It gets even better. Judge Talbot is also the Chief Judge of the Michigan Court of Appeals, where Attorney Bleakley’s suit would be headed if the PA 192 60 day window wasn’t just about gone. This statutory time limit expires on the 19th, so Attorney Bleakley will likely have to appeal Judge Talbot’s Catch-22 circular logic to the Michigan Supreme Court. This will probably go no where; Judge Talbot’s legal chutzpah suggests the fix is in.
While we are on this subject; since when do the Legislature and the Governor get to set a 60 day window on constitutional challenges, by statute? Constitutional challenges are the purview of Michigan’s ‘one court of justice’. The Governor and Legislature are specifically prohibited from usurping the authority of this third branch of government by Article III of our 1963 Constitution:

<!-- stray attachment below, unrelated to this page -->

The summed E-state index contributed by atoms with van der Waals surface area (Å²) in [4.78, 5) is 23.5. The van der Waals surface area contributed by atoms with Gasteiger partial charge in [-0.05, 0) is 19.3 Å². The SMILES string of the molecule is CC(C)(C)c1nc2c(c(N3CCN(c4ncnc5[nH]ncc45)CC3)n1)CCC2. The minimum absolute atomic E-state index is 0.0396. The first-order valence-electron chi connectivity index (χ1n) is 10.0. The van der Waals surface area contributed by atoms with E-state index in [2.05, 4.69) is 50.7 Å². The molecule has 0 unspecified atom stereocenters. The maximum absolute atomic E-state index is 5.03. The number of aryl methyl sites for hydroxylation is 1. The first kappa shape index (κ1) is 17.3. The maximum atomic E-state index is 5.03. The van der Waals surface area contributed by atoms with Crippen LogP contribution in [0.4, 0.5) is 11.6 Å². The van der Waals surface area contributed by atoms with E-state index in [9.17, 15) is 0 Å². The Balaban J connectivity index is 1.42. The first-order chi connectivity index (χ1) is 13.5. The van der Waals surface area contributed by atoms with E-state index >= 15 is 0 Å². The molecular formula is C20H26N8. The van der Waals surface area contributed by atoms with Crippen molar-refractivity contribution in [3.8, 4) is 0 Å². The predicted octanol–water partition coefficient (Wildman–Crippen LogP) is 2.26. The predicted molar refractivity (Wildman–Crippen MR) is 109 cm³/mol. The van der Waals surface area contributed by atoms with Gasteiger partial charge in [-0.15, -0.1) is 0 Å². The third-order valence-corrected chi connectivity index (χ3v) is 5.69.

The powers of government are divided into three branches: legislative, executive and judicial. No person exercising powers of one branch shall exercise powers properly belonging to another branch except as expressly provided in this constitution.
The Legislature and Governor could establish a one minute time limit for filing constitutional challenges in the future if this usurpation of court powers is allowed to stand. The Michigan Constitution of 1963 is being reduced to the status of toilet paper.
Speaking of which, the Michigan Court of Claims was established in its current form by PA 164 of 2013. Judge Talbot is acting as if it is a distinct court of limited jurisdiction established under Article VI, Section 1 of the Michigan Constitution. Note that this section of our constitution requires a two-thirds vote of the members elected to and serving in each house to establish such courts.